It is important to note that 10 years ago it really felt like we were in search of the best ideas, systems, new concepts and expertise to be able to bring to our athletes. With Injury Prevention and Recovery being pushed as part of the High-Performance concept, S&C and PT/Medical were aware of the possibilities and requirements to work together more closely and the push was for multi-disciplinary working. Agreement on what was important or even possible wasn’t settled. Moreover, the discussion of the athlete at the centre of this was largely as a recipient of expertise, and someone who would best follow the advice of the experts, but that expertise was based largely on conjecture, theory or established practices or concepts. The science was thin and so action was often exploratory.
Nowadays I see that this concept is changing – many higher performing teams and sports have settled on the assessment of their players/athletes and have started to form their own evidence for what they think is important. A lot of the work in profiling, for example, has moved towards Muscle Dynamometry for strength scores, or muscle endurance scores, ratios between muscle groups and rates of peak force generation. Sports are more content with what they assess for their athletes, and why, and athletes are better able to be informed on the reasons for recommendations. They are also more content on their recovery strategies and why these are best in their environments, having worked out how to motivate or convince athletes to do these extra workpieces (or changed the recommendations to be more palatable, for better compliance). It seems fair to say that the evidence to support certain actions in these areas is still evolving.
Furthermore, the conversation has shifted conceptually from “injury prevention” to “injury risk mitigation”, as we realise we can’t really evidence that any injury was directly prevented.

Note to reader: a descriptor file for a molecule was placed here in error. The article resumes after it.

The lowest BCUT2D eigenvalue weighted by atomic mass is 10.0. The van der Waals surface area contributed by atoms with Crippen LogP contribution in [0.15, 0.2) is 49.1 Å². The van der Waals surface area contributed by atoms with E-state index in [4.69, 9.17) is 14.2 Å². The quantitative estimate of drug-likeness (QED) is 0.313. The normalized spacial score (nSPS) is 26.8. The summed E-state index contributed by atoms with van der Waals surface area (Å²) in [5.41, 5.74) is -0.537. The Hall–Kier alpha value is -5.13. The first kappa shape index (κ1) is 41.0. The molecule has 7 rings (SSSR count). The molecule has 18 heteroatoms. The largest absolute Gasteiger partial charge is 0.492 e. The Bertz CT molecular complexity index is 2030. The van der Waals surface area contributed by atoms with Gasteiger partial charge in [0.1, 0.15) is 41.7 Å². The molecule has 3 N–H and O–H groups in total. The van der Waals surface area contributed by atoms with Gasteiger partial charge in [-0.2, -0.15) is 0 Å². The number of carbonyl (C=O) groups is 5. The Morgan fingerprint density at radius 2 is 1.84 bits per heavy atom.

The goal of good multidisciplinary working has become good interdisciplinary working instead. Performance teams are more closely aligned, with S&C, Athlete Performance Coaches and Medical Team members working in structures that support collaborative working.
Lastly, mental health is finally being given consideration in ways it never was before. This wider societal issue has been given the profile it merits, in a drive to identify and support athletes better. Though there is a lot of room for this area to grow and develop, it seems it is finally on the table and will not be going away.
Where do you think we will 10 years from now?
The progression I see over time has been towards the gathering of science or expertise, and the establishment of systems through which this knowledge can be delivered to athletes, through interdisciplinary working. Where this has remained difficult at times has been in the implementation of change, and the adoption of evidenced practice, and conceptually the athlete has been the passive recipient rather than the active participant.
I see this changing, as the evidence will predominantly be strong, and the systems which deliver this evidence will be mature. We will better understand how to effectively implement change or best implement the actions which are well evidenced now. Athletes will have more of an educated voice, and our staff will continue towards closer working, most likely through the growth of multi-qualified professionals, who work across previously distinct areas (e.g. PT and S&C).
Hopefully, we will have experienced a real change in the culture and support of mental health issues, though I imagine based on the speed of change over the past 10 years, that we may only just have established settled systems with good care pathways as a routine within our sports.
Now, in the best traditions of sport – let’s see who gets there first!